I think that I will invest in a dowel and mark it. It is $1 well spent.

 
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Old 08-07-2008, 05:42 PM   #5
carnevoodoo
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Quote:
Originally Posted by Matt Up North View Post
I have had problems in the past with using a specific amount of water. This time however I just kept adding the water until I had 6.5gal at the end.

I think that I will invest in a dowel and mark it. It is $1 well spent.
A dowel will get gross pretty fast, I'm thinking. I'd suggest something a bit more sturdy. Like a giant stainless spoon that you can mark with a dremel.

Yes, I want you to spend way too much money.

 
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Old 08-07-2008, 06:03 PM   #6
ajf
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Sounds like you are moving in the right direction.
The volume is easy to fix. Collect an extra 0.5g next time, and you should end up with 5.5g. Every system varies a bit here, so what's right for your system is not necessarily right for somebody else's.
As for the cool sparge, don't pay any attention to the temperature of the collected wort. The tube from your MLT to the kettle, will act as a radiator, and cool the wort down, and the kettle itself will act as a heat sink. My wort temperature in the kettle is round about 140F, but the grain bed is between 165 and 170F.
You said in your previous post that you have a sparge ring. Is this really a ring with a hole in the middle, or is it a false bottom? If it is a ring, then you will rinse out all of the sugars from the grains close to the ring, leaving a lot of sugars behind in the middle of the tun. If it is a false bottom, then it will catch the runnings across the entire base of the tun, and you will get much better efficiency if you sparge slowly enough.

-a.

 
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Old 08-07-2008, 07:05 PM   #7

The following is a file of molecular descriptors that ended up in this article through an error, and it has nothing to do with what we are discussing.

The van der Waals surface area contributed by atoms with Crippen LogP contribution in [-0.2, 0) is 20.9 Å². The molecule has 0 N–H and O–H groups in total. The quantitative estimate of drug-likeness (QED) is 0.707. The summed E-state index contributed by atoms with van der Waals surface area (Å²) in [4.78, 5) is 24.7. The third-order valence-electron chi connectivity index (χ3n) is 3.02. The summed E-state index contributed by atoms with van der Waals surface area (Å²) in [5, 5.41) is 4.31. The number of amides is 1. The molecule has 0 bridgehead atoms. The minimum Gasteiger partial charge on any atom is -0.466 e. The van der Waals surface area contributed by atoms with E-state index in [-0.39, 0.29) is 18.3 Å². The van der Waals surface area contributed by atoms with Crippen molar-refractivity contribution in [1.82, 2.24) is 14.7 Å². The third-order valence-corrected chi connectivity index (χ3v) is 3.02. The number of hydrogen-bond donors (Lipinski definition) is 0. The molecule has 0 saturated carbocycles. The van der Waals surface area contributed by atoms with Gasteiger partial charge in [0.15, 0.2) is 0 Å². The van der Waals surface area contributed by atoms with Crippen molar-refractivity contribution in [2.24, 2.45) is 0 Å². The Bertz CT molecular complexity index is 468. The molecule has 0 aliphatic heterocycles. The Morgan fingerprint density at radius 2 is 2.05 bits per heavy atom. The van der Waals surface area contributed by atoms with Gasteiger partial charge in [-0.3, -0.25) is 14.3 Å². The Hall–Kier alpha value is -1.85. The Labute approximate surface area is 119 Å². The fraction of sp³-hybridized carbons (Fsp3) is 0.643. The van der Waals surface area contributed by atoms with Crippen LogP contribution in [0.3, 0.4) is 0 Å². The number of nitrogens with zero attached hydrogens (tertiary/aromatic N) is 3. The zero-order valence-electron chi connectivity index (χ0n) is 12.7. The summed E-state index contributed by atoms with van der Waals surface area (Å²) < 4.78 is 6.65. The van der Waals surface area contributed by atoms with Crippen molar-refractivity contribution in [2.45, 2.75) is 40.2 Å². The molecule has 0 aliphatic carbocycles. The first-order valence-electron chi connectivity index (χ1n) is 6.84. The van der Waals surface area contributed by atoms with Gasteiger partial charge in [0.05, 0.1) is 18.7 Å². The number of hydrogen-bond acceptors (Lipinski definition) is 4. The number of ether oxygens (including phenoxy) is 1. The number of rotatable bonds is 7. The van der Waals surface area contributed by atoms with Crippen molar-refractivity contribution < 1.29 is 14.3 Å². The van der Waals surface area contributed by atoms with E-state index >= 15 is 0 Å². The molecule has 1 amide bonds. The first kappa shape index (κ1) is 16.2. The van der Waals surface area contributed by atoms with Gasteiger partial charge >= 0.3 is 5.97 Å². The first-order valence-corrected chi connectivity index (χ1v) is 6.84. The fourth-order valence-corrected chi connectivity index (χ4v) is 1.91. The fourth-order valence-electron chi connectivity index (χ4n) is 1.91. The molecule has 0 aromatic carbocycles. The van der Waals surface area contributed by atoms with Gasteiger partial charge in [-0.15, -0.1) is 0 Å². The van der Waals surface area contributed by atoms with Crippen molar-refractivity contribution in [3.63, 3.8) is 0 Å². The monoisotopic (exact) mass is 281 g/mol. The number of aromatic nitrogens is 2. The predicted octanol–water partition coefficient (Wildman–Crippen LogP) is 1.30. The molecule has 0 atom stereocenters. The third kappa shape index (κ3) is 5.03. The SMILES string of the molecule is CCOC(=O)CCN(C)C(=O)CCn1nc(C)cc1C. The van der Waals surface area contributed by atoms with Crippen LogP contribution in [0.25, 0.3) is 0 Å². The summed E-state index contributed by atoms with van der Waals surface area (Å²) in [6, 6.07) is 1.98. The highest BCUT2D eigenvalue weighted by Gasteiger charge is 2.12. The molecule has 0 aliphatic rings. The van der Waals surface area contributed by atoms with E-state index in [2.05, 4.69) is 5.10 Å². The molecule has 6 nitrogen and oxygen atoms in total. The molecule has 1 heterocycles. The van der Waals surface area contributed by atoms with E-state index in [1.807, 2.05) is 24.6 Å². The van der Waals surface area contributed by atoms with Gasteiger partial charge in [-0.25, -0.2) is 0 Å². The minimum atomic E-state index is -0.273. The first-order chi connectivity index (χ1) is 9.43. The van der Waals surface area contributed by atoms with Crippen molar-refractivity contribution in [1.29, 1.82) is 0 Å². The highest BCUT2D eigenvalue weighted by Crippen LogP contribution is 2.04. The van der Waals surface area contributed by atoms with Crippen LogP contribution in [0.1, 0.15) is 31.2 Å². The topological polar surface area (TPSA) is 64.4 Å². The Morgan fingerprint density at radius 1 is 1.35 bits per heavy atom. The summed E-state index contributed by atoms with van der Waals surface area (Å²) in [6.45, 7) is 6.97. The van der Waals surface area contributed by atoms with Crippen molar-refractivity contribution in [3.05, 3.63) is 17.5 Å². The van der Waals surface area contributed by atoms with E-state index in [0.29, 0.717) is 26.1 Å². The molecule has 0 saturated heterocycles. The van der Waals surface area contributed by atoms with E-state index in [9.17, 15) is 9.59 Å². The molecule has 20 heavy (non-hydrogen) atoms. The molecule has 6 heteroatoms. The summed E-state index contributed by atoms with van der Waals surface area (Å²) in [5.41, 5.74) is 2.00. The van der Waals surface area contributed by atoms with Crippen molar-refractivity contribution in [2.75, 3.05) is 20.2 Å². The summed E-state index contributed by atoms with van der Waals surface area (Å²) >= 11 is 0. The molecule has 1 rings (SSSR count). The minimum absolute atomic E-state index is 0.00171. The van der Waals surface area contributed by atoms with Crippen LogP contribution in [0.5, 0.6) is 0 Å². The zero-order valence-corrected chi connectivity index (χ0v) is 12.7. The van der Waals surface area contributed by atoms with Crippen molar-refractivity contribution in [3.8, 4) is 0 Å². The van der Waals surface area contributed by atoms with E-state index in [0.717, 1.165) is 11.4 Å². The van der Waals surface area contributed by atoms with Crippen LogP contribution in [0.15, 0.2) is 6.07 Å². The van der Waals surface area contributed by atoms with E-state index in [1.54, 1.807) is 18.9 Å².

Matt Up North
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Quote:
You said in your previous post that you have a sparge ring. Is this really a ring with a hole in the middle, or is it a false bottom? If it is a ring, then you will rinse out all of the sugars from the grains close to the ring, leaving a lot of sugars behind in the middle of the tun.
So what is the way to get the most sugar out using the ring?

 
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Old 08-07-2008, 07:10 PM   #8
ajf
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Batch sparging.
With a batch sparge, you add the water, and stir really well. It is the stirring that dissolves the sugars rather than the water slowly filtering through the grain bed as happens with fly sparging.

-a.

 
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Old 08-07-2008, 07:19 PM   #9
Matt Up North
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Quote:
Originally Posted by ajf View Post
Batch sparging.
With a batch sparge, you add the water, and stir really well. It is the stirring that dissolves the sugars rather than the water slowly filtering through the grain bed as happens with fly sparging.

-a.
Right. I will try that next time i guess.

 
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Old 08-07-2008, 07:28 PM   #10
Choguy03
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+1 on batch sparging. It is much easier and I believe will get you a better efficiency unless you have a really good fly sparge set up.